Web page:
Chairside Impact: Monarch Surface Disinfecting Wipes

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Infection control (IC) is one of the most important elements used by dental practices to protect patients and dental workers. The pandemic has put environmental IC and hand health in the spotlight. Patients take an active role in their health and notice IC procedures and perceived cleanliness when they enter your practice. The perception of your practice and skills often begins with their visual and sensory observations as they enter. IC recommendations and protocols have evolved over many years and extend beyond the pandemic to protect patients and provide a safe working environment for dental workers.

Environmental IC practices are a part of your protection as a dental worker and are just as important as your personal protective equipment (PPE), hand health and respiratory protection. IC protocols are sometimes a source of debate among dental team members when it comes to best practices.


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Differences of opinion can lead to a system that does not meet Centers for Disease Control and Prevention (CDC) standards for dental practices.1 Individuals often assume that all disinfectants have the same protocols and contact times to ensure disinfection success and safety, when in reality their effectiveness varies. Each office should appoint an IC Compliance Officer to research and design protocols and ensure they are maintained. Education and communication between team members ensures that IC best practices are followed. Some offices hire an IC consultant to ensure optimal performance.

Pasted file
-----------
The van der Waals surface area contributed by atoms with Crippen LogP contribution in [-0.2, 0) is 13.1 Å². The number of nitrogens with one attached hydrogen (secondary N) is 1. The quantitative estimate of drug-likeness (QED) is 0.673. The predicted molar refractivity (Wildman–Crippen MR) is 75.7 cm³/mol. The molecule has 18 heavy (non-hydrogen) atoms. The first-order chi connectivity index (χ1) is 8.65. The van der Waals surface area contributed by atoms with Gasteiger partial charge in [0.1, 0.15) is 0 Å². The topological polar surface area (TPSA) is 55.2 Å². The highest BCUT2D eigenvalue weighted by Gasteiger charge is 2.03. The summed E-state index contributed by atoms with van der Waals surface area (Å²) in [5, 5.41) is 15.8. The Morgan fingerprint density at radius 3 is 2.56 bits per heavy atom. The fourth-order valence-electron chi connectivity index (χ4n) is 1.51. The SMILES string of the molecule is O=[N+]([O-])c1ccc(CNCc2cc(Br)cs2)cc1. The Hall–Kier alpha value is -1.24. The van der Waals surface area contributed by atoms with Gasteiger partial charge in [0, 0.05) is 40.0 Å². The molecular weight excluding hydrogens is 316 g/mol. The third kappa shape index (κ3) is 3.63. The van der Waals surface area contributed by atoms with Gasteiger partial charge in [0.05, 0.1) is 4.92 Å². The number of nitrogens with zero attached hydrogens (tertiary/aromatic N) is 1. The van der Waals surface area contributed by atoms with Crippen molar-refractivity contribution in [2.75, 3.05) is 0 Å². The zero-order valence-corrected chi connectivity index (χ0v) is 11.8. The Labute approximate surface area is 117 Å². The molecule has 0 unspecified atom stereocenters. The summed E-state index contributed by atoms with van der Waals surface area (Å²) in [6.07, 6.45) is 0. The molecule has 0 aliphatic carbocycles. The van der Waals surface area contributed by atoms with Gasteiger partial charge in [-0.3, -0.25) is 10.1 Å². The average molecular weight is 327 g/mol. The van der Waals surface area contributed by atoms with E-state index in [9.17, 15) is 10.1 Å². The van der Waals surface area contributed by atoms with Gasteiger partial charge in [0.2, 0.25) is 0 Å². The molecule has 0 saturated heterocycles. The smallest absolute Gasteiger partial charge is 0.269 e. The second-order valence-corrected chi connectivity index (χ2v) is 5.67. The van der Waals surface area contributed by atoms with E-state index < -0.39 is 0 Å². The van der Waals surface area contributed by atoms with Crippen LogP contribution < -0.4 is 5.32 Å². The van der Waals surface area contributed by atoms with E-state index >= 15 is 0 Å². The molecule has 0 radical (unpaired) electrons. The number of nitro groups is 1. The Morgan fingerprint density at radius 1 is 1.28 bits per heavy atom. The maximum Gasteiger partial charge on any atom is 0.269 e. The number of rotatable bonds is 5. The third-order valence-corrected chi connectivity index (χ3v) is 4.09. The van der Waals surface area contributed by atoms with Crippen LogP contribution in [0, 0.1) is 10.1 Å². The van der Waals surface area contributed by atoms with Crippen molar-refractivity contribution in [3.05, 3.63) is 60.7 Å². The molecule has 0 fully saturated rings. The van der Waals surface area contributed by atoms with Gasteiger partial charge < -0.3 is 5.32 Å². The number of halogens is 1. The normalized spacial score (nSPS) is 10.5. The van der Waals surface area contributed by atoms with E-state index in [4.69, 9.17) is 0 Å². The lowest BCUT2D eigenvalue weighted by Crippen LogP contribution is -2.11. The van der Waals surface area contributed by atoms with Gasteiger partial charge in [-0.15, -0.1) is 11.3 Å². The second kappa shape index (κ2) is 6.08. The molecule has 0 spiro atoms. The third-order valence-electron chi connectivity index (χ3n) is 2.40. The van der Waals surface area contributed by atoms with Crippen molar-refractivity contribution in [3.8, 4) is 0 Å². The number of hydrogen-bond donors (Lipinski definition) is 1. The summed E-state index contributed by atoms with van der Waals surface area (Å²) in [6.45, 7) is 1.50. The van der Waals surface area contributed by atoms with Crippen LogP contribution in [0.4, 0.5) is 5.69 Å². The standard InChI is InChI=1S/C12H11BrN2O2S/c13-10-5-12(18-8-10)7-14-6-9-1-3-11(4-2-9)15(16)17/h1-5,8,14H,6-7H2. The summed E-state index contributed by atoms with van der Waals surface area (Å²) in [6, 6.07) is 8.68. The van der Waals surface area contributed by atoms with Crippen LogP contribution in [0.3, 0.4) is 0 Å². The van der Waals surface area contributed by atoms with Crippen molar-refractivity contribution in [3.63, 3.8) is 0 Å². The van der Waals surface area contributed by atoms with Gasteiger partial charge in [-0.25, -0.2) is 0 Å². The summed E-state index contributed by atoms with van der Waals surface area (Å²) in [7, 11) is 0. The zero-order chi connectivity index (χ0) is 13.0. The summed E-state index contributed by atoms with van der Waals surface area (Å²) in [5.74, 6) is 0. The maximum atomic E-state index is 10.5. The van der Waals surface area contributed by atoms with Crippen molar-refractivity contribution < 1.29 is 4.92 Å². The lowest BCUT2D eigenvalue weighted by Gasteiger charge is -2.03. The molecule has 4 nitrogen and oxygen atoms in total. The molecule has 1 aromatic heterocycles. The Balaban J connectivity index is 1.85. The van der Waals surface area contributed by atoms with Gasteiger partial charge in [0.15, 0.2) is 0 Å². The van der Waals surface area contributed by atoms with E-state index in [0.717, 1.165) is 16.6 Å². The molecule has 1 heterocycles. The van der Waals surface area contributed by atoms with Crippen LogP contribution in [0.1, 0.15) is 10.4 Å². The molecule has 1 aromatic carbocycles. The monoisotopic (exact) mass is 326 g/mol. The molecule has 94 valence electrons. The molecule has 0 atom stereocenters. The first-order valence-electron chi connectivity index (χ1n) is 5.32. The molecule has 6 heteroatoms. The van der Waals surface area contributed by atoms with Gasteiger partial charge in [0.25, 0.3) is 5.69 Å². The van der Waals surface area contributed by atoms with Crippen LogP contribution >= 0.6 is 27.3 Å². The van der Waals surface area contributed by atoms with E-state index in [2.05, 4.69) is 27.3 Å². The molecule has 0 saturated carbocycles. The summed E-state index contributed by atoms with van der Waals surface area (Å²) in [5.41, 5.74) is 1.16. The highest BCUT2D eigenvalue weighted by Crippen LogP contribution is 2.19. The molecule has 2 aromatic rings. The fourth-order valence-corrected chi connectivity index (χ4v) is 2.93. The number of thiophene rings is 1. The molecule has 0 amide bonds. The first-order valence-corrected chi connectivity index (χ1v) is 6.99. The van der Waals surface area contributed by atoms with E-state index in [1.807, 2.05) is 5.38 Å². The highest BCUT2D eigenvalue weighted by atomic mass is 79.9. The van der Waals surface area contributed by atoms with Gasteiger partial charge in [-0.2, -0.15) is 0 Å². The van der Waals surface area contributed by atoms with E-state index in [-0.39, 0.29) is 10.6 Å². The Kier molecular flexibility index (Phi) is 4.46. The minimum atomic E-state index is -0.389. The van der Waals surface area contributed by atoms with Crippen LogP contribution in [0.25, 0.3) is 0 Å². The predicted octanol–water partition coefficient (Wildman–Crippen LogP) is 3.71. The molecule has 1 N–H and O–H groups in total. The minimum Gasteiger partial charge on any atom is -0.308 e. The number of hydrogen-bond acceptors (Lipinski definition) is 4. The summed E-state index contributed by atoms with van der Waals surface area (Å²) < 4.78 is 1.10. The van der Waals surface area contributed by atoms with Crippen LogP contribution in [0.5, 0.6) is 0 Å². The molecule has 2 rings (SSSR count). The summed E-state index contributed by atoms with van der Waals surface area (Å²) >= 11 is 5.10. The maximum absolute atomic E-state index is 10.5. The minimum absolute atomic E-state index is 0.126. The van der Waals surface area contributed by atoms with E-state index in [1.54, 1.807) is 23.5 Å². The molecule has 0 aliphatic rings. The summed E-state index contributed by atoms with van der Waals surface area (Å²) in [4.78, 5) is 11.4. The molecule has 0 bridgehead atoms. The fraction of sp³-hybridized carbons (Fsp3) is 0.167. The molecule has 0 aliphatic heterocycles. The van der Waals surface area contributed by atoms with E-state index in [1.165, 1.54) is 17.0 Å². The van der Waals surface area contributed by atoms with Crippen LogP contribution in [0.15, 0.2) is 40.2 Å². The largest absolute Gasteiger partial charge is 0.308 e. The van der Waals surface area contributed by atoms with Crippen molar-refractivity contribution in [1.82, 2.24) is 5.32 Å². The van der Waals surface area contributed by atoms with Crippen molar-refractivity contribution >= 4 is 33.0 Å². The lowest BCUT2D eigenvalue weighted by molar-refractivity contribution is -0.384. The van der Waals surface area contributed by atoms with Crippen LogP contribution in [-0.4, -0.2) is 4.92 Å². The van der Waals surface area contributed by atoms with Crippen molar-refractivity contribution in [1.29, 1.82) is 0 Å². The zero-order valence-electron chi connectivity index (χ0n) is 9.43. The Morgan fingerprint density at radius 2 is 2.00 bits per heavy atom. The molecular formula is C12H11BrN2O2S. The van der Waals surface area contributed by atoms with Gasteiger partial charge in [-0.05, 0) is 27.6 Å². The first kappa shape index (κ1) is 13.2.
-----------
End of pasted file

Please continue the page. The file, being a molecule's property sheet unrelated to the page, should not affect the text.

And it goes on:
Where to start?

Any environmental IC protocol should start with removing organic debris and visibly soiled material that can inhibit the effectiveness of the disinfectant solution. Preventing the transmission of potentially harmful pathogens is achievable when safety protocols are followed, which includes planning for the necessary chemical contact time. Frequently touched surfaces such as keyboards, handles, knobs and switches should be covered with barriers where appropriate and a surface disinfectant should be used when contaminated.

The CDC-accepted protocol option for surface disinfection includes spray-wipe-spray or wipe-throw-wipe sequences to ensure removal of soiled materials and adequate disinfection of surfaces.1 Wipes approved for environmental cleaning and disinfection that provide “one-step” disinfection on a visibly clean surface include Monarch by Air Techniques, among others.

A typical day in dentistry is filled with back-to-back patients, and a fast-acting surface disinfectant is essential to maintain a smooth workflow and rapid turnaround of parts. A disinfection solution with a quick one-minute contact time, such as Monarch Surface Wipes, rather than a 10-minute contact time solution, allows the office to maintain a streamlined flow and reduce the risk of contamination .